It was an amazing design with just one downside: It was very expensive to produce. Both Sumner and Hook claim the sleeve cost more to manufacture than the record sold for—meaning their label, Factory Records, lost more and more money as “Blue Monday” climbed the charts. Saville doubts this story, though. “Nobody ever said to me: ‘This is a costly sleeve,’” Saville told The Guardian. “No one sent me a copy, either; I had to go to a record shop.”
Three weeks after “Blue Monday” dropped, New Order appeared on the popular BBC music series Top of the Pops to promote the song. At the time, it was customary for acts to mime along with backing tracks, but New Order insisted on playing “Blue Monday” live. This was a risky proposition, given the temperamental nature of the machines needed to recreate the sounds heard on the record, and the resulting performance was less than stellar.
“It was almost guaranteed to sound awful,” Sumner wrote in Chapter and Verse. Hook describes the performance as “bloody awful.” Both musicians claim “Blue Monday” dropped 10 places on the UK charts after the appearance, but the Official Charts website debunks this idea.
“Blue Monday” spent 38 weeks on the UK charts in 1983, cresting at No. 9. While it missed the U.S. pop charts, the single reached plenty of nocturnal young Americans, as evidenced by its No. 5 peak on Billboard’s Dance Club Songs tally. And that was only the beginning. In 1988, a remix by Quincy Jones—head of Qwest Records, the label to which New Order was signed—hit No. 3 in the UK and No. 1 on Billboard’s Dance Club Songs. Yet another remix in 1995 made it all the way to No. 17 in the UK.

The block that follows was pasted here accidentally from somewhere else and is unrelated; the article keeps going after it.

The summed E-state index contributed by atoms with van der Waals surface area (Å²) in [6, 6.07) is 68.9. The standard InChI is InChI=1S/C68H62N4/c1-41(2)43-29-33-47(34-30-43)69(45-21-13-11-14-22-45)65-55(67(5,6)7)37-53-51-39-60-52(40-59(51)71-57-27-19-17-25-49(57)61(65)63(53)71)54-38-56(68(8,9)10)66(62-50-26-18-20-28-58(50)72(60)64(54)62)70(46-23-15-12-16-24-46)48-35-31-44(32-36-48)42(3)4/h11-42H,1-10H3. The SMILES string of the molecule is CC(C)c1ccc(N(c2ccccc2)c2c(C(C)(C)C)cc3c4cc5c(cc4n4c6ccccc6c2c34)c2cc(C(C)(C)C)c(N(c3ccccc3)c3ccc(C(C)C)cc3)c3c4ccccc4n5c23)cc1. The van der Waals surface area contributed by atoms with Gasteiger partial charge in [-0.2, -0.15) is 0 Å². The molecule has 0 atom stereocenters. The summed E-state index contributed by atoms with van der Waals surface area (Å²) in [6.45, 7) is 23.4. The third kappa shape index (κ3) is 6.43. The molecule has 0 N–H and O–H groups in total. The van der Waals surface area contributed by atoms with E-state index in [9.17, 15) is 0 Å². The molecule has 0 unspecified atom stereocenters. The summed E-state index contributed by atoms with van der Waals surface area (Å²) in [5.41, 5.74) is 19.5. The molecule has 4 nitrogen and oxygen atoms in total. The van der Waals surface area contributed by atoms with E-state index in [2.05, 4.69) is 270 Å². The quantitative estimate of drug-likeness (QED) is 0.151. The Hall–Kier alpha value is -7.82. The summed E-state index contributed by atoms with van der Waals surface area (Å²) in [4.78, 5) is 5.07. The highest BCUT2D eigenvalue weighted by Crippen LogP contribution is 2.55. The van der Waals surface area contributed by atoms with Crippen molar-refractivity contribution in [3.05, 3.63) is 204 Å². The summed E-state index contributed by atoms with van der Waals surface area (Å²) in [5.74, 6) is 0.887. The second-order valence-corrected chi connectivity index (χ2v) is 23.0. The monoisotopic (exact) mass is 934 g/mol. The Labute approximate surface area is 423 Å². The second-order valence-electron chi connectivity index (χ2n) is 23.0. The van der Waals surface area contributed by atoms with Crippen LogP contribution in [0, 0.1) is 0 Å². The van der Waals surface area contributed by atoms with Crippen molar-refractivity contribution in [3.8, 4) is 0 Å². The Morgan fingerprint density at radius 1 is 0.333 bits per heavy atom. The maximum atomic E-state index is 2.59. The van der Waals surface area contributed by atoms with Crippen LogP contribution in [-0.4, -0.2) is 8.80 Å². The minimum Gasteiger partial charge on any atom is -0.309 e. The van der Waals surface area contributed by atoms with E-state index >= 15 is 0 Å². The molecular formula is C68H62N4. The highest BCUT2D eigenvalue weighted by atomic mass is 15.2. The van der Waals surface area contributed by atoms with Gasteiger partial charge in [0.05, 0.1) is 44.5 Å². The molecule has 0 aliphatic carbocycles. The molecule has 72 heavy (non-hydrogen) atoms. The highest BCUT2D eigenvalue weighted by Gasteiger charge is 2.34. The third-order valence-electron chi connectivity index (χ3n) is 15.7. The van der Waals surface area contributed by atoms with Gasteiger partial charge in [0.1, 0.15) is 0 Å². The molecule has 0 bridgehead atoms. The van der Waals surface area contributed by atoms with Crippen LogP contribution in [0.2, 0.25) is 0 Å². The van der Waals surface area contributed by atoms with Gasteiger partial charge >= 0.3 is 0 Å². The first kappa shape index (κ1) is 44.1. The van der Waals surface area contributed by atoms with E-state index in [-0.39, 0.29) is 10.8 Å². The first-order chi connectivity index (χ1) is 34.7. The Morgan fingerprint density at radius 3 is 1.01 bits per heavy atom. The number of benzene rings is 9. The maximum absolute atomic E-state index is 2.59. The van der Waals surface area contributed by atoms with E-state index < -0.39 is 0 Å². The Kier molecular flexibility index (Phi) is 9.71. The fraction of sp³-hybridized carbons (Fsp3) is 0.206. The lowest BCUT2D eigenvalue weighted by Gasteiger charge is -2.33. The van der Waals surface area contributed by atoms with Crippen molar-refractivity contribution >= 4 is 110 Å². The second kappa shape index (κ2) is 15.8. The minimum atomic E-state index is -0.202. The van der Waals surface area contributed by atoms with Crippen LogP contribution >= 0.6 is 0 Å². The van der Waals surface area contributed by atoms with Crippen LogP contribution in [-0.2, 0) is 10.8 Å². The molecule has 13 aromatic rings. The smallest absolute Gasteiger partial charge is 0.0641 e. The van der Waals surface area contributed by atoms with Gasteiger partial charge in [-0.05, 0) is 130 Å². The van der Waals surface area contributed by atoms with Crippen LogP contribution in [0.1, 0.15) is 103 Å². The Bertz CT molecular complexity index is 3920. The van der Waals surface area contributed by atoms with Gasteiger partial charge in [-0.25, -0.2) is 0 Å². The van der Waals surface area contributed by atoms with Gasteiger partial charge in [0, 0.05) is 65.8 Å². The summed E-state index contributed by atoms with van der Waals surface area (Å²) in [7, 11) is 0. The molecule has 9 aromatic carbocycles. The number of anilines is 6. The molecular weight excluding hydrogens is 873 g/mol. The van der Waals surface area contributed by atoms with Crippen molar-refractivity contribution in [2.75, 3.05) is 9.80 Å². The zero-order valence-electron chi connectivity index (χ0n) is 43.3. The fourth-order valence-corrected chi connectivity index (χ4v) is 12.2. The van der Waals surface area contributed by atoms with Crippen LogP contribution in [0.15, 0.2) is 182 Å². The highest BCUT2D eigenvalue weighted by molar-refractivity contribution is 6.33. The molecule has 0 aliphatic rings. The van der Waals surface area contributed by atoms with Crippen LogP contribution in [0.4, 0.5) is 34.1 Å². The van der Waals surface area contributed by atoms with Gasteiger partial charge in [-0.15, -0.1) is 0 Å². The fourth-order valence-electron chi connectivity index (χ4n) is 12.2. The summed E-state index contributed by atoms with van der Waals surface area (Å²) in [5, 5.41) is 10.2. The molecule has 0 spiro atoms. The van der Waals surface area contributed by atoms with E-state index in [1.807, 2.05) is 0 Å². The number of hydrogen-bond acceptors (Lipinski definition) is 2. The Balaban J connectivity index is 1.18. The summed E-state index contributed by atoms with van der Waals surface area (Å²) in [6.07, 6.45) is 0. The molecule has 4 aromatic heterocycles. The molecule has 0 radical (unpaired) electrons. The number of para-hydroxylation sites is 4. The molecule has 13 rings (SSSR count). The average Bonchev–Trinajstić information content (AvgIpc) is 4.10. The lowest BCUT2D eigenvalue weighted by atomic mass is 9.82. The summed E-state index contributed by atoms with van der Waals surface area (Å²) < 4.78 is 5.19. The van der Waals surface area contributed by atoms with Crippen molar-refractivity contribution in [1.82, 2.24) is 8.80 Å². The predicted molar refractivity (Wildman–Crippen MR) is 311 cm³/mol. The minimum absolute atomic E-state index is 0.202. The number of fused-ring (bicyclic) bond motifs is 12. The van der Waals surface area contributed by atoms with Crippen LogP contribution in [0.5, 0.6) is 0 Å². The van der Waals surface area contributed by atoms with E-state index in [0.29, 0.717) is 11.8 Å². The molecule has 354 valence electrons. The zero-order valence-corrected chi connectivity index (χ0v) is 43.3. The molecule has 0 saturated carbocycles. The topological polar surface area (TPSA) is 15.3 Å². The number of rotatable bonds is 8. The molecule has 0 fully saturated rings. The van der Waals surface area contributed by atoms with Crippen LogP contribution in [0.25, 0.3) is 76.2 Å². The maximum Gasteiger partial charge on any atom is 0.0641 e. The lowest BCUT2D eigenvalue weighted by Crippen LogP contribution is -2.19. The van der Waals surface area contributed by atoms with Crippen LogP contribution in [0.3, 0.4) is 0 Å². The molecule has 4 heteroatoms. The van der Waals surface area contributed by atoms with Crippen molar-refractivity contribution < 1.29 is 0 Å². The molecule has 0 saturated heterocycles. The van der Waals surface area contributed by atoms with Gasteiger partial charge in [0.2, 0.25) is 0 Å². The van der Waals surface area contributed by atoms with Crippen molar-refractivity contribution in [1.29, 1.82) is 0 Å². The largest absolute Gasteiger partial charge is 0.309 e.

“Blue Monday” has been covered by dozens of artists, including the alt-metal band Orgy, who scored a massive radio and MTV hit with their 1998 version. “Blue Monday” has also been sampled or interpolated in at least 40 songs, among them Rihanna’s 2007 smash “Shut Up and Drive.”
New Order continues to perform “Blue Monday” live, and it was a constant on the band’s 2022 Unity Tour with Pet Shop Boys. It wasn’t used as the show closer, which is curious, as Hook insists in his memoir that the whole point of writing the sequencer-driven song was to make something New Order could play for an encore without having to actually return to the stage. The machinery would do all the work while the musicians relaxed in their dressing room. In his memoir, Sumner calls that plan a “side effect” of the song’s creation—not the impetus.
Whatever the reasons for its existence, “Blue Monday” never loses its hold over audiences. In Sumner’s estimation, it’s less a song than it is a “machine for making people dance.” Whereas Joy Division’s 1980 favorite “Love Will Tear Us Apart” overpowers listeners with raw emotion, “Blue Monday” delivers what Sumner calls a “startling lack of emotional content.”
“I think the way that everything in it is synchronized, so it’s like all these different gear cogs meshing together, and each synthesizer part is like a different gear,” Sumner told NME. “It all comes together like clockwork. If I could properly explain it, I’d write another one!”